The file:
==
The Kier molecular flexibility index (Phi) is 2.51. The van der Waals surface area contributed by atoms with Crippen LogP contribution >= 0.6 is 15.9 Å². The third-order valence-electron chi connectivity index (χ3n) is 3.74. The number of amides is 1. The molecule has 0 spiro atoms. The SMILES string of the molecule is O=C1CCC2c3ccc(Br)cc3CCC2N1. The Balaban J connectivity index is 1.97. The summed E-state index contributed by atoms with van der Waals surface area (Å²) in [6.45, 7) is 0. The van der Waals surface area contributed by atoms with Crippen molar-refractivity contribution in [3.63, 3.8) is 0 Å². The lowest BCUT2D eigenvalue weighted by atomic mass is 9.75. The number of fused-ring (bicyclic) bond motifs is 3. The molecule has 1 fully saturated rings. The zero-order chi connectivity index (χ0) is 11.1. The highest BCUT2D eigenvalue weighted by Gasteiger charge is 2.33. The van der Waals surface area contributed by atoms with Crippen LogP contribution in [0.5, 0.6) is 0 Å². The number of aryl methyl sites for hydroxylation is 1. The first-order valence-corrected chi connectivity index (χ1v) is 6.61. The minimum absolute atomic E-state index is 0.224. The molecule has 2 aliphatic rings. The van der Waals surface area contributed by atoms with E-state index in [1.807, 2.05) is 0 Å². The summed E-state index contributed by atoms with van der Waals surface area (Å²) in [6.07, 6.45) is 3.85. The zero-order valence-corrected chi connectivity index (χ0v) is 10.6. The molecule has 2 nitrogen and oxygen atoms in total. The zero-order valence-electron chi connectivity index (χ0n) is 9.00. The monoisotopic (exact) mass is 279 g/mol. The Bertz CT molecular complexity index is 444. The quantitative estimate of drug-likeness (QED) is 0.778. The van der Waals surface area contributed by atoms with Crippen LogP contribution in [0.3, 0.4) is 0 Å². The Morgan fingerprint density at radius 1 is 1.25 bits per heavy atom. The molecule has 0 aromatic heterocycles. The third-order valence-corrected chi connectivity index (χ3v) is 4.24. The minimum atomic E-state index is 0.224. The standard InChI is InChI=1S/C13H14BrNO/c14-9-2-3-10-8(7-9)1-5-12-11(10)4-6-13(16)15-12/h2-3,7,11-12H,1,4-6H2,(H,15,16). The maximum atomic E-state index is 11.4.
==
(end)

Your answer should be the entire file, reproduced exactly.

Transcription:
The Kier molecular flexibility index (Phi) is 2.51. The van der Waals surface area contributed by atoms with Crippen LogP contribution >= 0.6 is 15.9 Å². The third-order valence-electron chi connectivity index (χ3n) is 3.74. The number of amides is 1. The molecule has 0 spiro atoms. The SMILES string of the molecule is O=C1CCC2c3ccc(Br)cc3CCC2N1. The Balaban J connectivity index is 1.97. The summed E-state index contributed by atoms with van der Waals surface area (Å²) in [6.45, 7) is 0. The van der Waals surface area contributed by atoms with Crippen molar-refractivity contribution in [3.63, 3.8) is 0 Å². The lowest BCUT2D eigenvalue weighted by atomic mass is 9.75. The number of fused-ring (bicyclic) bond motifs is 3. The molecule has 1 fully saturated rings. The zero-order chi connectivity index (χ0) is 11.1. The highest BCUT2D eigenvalue weighted by Gasteiger charge is 2.33. The van der Waals surface area contributed by atoms with Crippen LogP contribution in [0.5, 0.6) is 0 Å². The number of aryl methyl sites for hydroxylation is 1. The first-order valence-corrected chi connectivity index (χ1v) is 6.61. The minimum absolute atomic E-state index is 0.224. The molecule has 2 aliphatic rings. The van der Waals surface area contributed by atoms with E-state index in [1.807, 2.05) is 0 Å². The summed E-state index contributed by atoms with van der Waals surface area (Å²) in [6.07, 6.45) is 3.85. The zero-order valence-corrected chi connectivity index (χ0v) is 10.6. The molecule has 2 nitrogen and oxygen atoms in total. The zero-order valence-electron chi connectivity index (χ0n) is 9.00. The monoisotopic (exact) mass is 279 g/mol. The Bertz CT molecular complexity index is 444. The quantitative estimate of drug-likeness (QED) is 0.778. The van der Waals surface area contributed by atoms with Crippen LogP contribution in [0.3, 0.4) is 0 Å². The Morgan fingerprint density at radius 1 is 1.25 bits per heavy atom. The molecule has 0 aromatic heterocycles. The third-order valence-corrected chi connectivity index (χ3v) is 4.24. The minimum atomic E-state index is 0.224. The standard InChI is InChI=1S/C13H14BrNO/c14-9-2-3-10-8(7-9)1-5-12-11(10)4-6-13(16)15-12/h2-3,7,11-12H,1,4-6H2,(H,15,16). The maximum atomic E-state index is 11.4.